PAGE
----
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Who is an American? Over the roughly four centuries that we discussed, from ca. 1600 to 2000, we have seen that the boundaries of who is included and who is excluded from American society, culture and politics have evolved. Your mission is to make an argument about how and why those boundaries have shifted. You cannot expect to give a comprehensive answer to this question in the time allotted. Your job is to use evidence drawn from the readings and lectures to describe the shifts that you think were most important (be selective!) and to make an argument about why you think those changes occurred. Be specific about which groups were included and excluded at any given time and be sure to explain what kinds of belonging were at stake for each one (e.g., cultural, political, civil rights). Your answer should include evidence of changes in the law, the evolution of popular ideologies and prejudices, and the changing demography of American society. Your analysis must start in the colonial period or earlier (i.e., before 1776) and continue into the twentieth century.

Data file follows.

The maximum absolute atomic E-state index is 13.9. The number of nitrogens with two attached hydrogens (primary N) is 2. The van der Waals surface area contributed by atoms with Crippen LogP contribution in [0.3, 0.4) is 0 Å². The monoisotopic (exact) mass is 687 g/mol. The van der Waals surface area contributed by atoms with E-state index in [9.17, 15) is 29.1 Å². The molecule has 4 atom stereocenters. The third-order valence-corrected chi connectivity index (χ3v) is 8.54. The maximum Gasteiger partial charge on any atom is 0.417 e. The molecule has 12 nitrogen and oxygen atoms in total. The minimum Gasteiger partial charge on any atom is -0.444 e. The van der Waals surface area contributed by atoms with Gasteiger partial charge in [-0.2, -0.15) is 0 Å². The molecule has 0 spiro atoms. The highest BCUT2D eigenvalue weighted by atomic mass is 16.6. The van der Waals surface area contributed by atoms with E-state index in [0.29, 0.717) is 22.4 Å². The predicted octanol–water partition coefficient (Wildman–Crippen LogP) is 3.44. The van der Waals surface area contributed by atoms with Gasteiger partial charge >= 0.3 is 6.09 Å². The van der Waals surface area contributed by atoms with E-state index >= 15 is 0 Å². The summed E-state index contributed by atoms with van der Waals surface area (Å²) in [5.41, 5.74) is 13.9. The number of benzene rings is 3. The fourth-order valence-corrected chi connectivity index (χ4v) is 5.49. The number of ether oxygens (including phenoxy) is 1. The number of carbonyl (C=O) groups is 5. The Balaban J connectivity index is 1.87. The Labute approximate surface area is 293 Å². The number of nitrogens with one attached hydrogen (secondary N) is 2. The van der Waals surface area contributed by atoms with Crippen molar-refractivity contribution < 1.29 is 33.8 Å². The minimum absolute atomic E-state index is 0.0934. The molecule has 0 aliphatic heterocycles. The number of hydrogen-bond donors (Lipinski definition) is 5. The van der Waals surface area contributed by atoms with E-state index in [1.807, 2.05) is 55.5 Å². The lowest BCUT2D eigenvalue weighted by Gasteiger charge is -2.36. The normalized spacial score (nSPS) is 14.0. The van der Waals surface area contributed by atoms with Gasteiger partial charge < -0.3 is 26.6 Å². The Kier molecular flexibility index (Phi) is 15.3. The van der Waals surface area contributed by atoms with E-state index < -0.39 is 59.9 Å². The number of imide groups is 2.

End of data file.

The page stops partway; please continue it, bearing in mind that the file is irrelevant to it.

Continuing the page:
Who is an American? Over the roughly four centuries that we discussed, from ca. 1600 to 2000, we have seen that the boundaries of who is included and who is excluded from American society, culture and politics have evolved. Your mission is to make an argument about how and why those boundaries have shifted. You cannot expect to give a comprehensive answer to this question in the time allotted. Your job is to use evidence drawn from the readings and lectures to describe the shifts that you think were most important (be selective!) and to make an argument about why you think those changes occurred. Be specific about which groups were included and excluded at any given time and be sure to explain what kinds of belonging were at stake for each one (e.g., cultural, political, civil rights). Your answer should include evidence of changes in the law, the evolution of popular ideologies and prejudices, and the changing demography of American society. Your analysis must start in the colonial period or earlier (i.e., before 1776) and continue into the twentieth century.

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